were 398 typhoid carriers under supervision in the upper part of New York
State, exclusive of those in state institutions. This was an increase of 18 over
the number for 1936. Twenty-nine of these were discovered through the study
of outbreaks and three outbreaks of the disease were traced to previously
unrecognized carriers. One has only to glance over the indices of the current
journals and note the number of outbreaks due to carriers in institutions as well
as the general population.
    There is no need at this time and place to go further into the history of Mary
Mallon, which has been given in considerable detail and accuracy in the public
press. It is good to note that in later years she lost much of her bitterness and
lived a fairly contented if necessarily restricted life. She always refused the one
operation which might have cured her. When she was declared a carrier she

    *
      For Metropolitan policy holders the death rate for 1935 was 1.1 per 100,000 as compared with 22.1
in 1911. The rate was slightly higher for the general population.
68               AMERICAN JOURNAL OF           PUBLIC HEALTH             Jan., 1939

dropped most of her friends and never revealed the story of her life or origin.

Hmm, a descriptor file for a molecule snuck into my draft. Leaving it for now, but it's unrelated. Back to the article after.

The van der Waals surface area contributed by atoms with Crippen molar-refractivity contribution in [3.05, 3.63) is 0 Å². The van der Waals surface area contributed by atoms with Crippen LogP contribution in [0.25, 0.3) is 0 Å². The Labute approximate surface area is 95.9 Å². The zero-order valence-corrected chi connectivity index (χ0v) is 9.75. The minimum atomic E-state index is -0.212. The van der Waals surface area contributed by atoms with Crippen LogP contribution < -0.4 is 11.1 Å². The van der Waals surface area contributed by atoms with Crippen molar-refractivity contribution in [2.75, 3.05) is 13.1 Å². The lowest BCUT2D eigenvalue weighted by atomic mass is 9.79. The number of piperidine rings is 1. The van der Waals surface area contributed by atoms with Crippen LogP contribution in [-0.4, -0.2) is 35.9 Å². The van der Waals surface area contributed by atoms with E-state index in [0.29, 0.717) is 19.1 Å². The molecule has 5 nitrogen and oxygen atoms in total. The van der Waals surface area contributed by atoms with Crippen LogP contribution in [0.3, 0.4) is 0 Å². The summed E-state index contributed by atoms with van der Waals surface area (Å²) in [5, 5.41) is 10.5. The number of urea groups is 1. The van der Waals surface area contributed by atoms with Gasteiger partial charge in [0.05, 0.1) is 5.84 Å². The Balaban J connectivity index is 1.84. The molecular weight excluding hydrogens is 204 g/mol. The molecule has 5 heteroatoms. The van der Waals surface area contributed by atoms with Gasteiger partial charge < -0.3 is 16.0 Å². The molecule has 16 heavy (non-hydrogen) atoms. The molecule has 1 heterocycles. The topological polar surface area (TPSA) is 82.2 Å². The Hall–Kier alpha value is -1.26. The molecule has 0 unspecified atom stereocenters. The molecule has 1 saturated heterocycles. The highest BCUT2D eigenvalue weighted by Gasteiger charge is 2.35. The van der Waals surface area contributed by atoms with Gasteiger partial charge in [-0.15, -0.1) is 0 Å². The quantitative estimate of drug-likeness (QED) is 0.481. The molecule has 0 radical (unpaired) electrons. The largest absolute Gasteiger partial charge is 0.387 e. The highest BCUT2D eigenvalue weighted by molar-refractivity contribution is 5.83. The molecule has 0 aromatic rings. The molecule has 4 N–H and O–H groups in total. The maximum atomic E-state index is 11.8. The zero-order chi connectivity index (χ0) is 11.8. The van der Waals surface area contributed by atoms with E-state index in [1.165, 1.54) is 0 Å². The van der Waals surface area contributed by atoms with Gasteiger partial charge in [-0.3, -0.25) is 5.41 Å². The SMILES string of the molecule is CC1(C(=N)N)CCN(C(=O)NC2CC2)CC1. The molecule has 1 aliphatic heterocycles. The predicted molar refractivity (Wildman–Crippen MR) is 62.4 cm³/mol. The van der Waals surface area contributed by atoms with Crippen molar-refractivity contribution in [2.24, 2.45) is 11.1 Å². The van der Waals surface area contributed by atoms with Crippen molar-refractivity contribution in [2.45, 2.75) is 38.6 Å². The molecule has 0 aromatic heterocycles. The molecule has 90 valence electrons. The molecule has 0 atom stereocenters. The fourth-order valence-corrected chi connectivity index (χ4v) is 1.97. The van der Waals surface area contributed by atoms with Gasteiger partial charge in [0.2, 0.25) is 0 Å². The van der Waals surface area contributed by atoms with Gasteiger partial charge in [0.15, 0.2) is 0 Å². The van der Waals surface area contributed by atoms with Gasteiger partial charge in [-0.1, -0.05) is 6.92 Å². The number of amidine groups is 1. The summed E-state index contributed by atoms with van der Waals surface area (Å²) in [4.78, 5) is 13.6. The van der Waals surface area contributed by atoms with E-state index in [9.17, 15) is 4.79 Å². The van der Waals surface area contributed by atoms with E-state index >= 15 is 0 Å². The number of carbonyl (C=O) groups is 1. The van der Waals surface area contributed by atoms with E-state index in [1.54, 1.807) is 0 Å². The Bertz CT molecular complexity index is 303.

She evidently found consolation in her religion and all are glad that she is now
at perfect peace in the bosom of the church to which she gave her faith and loyalty.

     ENGINEERING SERVICE IN HEALTH DEPARTMENTS
FOR the past divisionsallinbut fourstatefive of the least populated states municipal
 engineering
              decade
                             their
                                     or
                                          health departments, while in
                                                                           have had
health departments only one-fourth of the 211 cities with a population of 50,000
or over, employ engineers, and less than 40 per cent of the 37 largest cities of the
United States with a population of 250,000 or over, have one or more public
health engineers in their health departments.
    It is of interest to note, therefore, the announcement appearing elsewhere in
this issue that a new organization known as the " Conference of Municipal Public
Health Engineers " was formed at the Kansas City meeting. Such an organization
should stimulate better engineering procedures through an exchange of ideas and
opinions among its members, and by meeting on the day immediately preceding
the annual meeting of the American Public Health Association, should increase
the membership of the Engineering Section of that body. While the state sanitary
engineers are wrestling with standards and fundamentals and attempting to
direct engineering programs on a broad scale, the municipal engineers are faced
with detail problems of promoting and enforcing specific sanitation programs.
The type of problems, therefore, facing these two types of public health engineers,
while fundamentally similar, are actually quite different.
    There seems to be quite a definite need for this Conference of Municipal
Health Engineers and we wish them all success with their new organization.